It’s become so easy in our society to spread hate.
The rise of the meme has been an interesting phenomenon. This past year, it has become something that has caused me deep concern.
For the uninitiated, memes are pictures or short videos that have words overlaid across them that are usually short, quippy and intended to cause a spontaneous emotional response.
Some are really funny and completely harmless, but many employ the use of sarcasm in order to make a point, like political posts or posts about social concerns.
“Christian” memes intended to in some way shame, judge or correct others regarding things like church attendance or Bible reading in a public and passive aggressive way bother me most.
A meme was posted recently in an online forum about children’s ministry that featured four children in church using electronic devices.
The implied message was that if we let kids use electronic devices in church, they will never follow God and we can’t expect them to.
All I could think was, “Really? Someone felt it necessary to publicly shame these four children and their parents by posting this picture with this sentiment as a meme on social media, proclaiming that they would likely never follow Christ because they used an iPad in church?”
Memes like this one leave out so much of what church actually is.
What if these same kids had people in church committed to walking with them through life? What if each Sunday they were greeted by name?
What if their parents recognized their kids probably wouldn’t get the same thing out of the sermon as them but still wanted their kids to experience gathering with the whole faith community?
In other words, this picture shows just a moment and not a story.
God is bigger than Mario and PokÃ©mon. Even if we don’t agree with this behavior, our disagreement won’t bring the love and light of Christ to these young hearts. That’s up to us – the church, the community.
The definition of the word hate is “intense or passionate dislike.” Meme culture has made it easy for us to express our intense passionate dislike in short statements with a funny face in the background.
It’s so easy to spread hate. In fact, if we post it and people who agree with us like it, they share it too. The term we use for memes that get posted a lot is “viral.” Viral refers to a virus, like a cold. Easy to share, easy to spread.
Memes can be little capsules of hate that we can spread easily like a virus. And Christians are doing it!
Lots of “Christian” memes are out there that, at their base, use shame, sarcasm and judgment to make a point. Many times, political memes shared by Christians do the exact same thing.
We need to shake ourselves out of the stupor of the habit of hate.
Of course, we may feel something is wrong and needs to be addressed, but there are much better ways to share our hearts than a cutting statement over a picture to be passed around circles that already agree with us.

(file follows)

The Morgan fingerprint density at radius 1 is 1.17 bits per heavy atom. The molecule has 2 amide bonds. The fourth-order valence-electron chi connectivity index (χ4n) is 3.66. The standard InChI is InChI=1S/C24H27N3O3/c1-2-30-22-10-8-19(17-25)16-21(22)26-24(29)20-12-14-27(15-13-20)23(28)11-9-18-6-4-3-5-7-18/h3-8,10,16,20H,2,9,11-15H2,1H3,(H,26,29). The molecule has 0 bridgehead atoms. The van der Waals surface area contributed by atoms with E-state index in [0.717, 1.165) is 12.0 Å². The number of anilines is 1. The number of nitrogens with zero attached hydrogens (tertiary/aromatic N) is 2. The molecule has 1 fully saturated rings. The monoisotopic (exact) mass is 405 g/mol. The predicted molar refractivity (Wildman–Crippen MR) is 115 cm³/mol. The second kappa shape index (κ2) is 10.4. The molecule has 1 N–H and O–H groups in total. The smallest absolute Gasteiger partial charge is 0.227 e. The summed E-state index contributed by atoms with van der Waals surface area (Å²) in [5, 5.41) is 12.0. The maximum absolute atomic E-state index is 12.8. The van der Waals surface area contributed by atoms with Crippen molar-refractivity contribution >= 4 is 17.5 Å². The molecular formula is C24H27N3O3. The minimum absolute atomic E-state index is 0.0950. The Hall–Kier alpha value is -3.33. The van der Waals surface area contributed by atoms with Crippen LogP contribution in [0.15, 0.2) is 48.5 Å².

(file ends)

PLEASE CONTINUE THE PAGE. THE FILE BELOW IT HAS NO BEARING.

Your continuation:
We cannot expect the next generation to live into faith in Jesus if our approach is to use shame and sarcasm as motivation.
Jesus came to offer a new way, a way founded not in hate, but in love (see John 13:34-35).
I’ve never seen a life changed by a judgmental, sarcastic meme. I’ve seen many lives changed through the love of Jesus Christ shared through relationship and conversation and the act of laying oneself down for a friend.
We should seek to create a habit of choosing to build relationships with people, even if we disagree with them on some political persuasions or religious behaviors.
What if we resist the desire to “pull a punch” and hit them with a clever one-liner?
What if we lay down our right to a “thumbs up” from those who already agree with us and seek instead a conversation with those who don’t?
What if we are willing to break with the habit of hate and pursue the way of love?
If we’re willing to do these things, then maybe our voice will be heard in a way that actually brings about lasting change and transformation in people’s lives, especially those of the next generation.
Memes can be quite funny, and they can get the point across in ways that we just wish we could. They are easy to share. They are easy to “like.”
But Christians aren’t called to an easy path. We are called to seek peace and pursue it. We are called to love like Jesus.
One day, our children will Google us. Let’s make sure they find love there.
Christina Embree is a church planter with Plowshares Brethren in Christ in Lexington, Kentucky. She is a graduate of Wesley Seminary with a Master of Arts degree in ministry focusing on family, youth and children’s ministry. A longer version of this article first appeared on her website, Refocus Ministry, and is used with permission. You can follow her on Twitter @EmbreeChristina.